Gurney to Finish Line Journey – 3
For this Gurney to Finish Line Journey post I’m going to give a brief history of the events that brought me to the gurney.
In May, I was feeling great and very happy with my overall conditioning. I thought it would be a good idea to test my fitness at a 5k. I went through my pre-workout ritual, and even went a little bit into “beast” mode. I felt strong at the start and the first 1.5 miles went as I hoped. Then somewhere before mile 2 my right hip started to feel a little funny. I slowed down but finished race – feeling a little let-down and a little sore. I did yard work for the rest of the day and went to bed that night thinking that I’d be fine in the morning. The next morning, I ran for about an hour, and my hip still did not feel right. On Monday, running was off the table, so I picked up my sandbag and went to the “playground” for a typical workout. Well, somewhere in that routine, I really aggravated my hip and I knew I’d need a few days of rest. I don’t know if this is when the labral tear started, but this was my first sign that something was wrong with my hip.
I stopped running for a couple of weeks, reduced the intensity of other workouts and soon felt like I was ready to start anew. I used my favorite Rx running plan (starting with 6 x [walk 4 min/run 1 min]) and scaled other workouts accordingly. I found and tried new stretching and yoga routines and thought I was on the road to recovery. As you’d guess knowing the end result, I kept returning to a place where my hip was very uncomfortable and I’d have to take some time off and start the Rx plan over again.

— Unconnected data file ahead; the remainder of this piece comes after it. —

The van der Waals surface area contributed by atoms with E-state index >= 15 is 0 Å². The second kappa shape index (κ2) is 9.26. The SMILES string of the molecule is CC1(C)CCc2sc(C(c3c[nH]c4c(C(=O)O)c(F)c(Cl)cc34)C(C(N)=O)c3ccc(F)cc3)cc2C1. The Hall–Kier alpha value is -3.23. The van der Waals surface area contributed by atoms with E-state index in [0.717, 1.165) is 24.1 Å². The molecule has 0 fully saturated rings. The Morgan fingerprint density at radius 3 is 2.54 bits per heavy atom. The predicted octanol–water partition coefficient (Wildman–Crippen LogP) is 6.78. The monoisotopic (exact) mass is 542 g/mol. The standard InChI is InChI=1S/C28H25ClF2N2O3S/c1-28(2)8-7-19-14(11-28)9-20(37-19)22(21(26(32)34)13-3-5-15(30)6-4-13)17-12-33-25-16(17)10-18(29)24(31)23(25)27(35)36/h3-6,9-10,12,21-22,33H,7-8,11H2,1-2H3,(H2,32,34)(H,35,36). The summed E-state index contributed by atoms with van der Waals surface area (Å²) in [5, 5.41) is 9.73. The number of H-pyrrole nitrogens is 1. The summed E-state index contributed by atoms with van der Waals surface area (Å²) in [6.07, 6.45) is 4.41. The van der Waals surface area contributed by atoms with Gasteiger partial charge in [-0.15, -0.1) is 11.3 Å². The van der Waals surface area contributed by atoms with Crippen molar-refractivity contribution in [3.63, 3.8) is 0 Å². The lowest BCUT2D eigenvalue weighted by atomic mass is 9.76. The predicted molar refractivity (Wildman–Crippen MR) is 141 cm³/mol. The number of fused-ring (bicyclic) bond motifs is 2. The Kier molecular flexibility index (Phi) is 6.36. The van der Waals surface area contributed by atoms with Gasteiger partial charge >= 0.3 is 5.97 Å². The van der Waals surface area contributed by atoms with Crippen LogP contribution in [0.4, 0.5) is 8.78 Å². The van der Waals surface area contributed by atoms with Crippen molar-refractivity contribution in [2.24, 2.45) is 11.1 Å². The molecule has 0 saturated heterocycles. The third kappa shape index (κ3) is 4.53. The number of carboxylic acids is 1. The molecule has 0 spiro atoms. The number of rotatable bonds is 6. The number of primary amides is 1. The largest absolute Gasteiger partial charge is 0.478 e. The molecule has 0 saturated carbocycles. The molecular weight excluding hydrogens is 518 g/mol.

In September, I admitted my hip issue had only gone sideways since May. I committed to no running for the rest of the year and to find activities that would restore the integrity of my hip. I talked to my chiropractor about the issue and made a series of appointments with a sports massage therapist.
In early October, I moved a certain way one night and had a sensation like two pieces of sandpaper rubbing against each other deep in my hip. An instant later I had searing pain and it seemed like every muscle from my lower back to right knee went into spasm. I’m going to skip a lot of details here and just say it was bad. Even with the help I received from my chiropractor, primary care physician and massage therapist, from this point to my surgery on 21 November, I had discomfort in the “3” range with regular spikes to 8+,* and I could not sit for more than a minute or two.
After a week or two of misery, I had an appointment with an orthopedic surgeon at a sports medicine practice. I was looking forward to getting answers, or at least start eliminating some of the possibilities that were running through my mind. After the first x-ray I was relieved, no noticeable fracture, no arthritis, and no signs of bone cancer (huge sigh of relief), and the hip joint looked good. Next was an MRI – this is when the labral tear was identified. The surgeon discussed options and after a little consultation with others I quickly decided I wanted surgery. The described surgery was an arthroscopic outpatient procedure. The surgeon would repair the cartilage, reattach it to the hip bone, and fix the part of the femur that caused the problem. After some physical therapy I’d be able to return to running and the hip would be as good as new (or at least better than before).
Finally, after learning to live with this discomfort for six plus weeks, November 21starrived and my Beautiful Wife took me the surgery center. This is where my Gurney to Finish Line Journey begins.
*My interpretation of the 10-point pain scale is: 1 = no pain, 2 to 4 = discomfort, 5 to 7 = hurting, 8 to 10 = pain.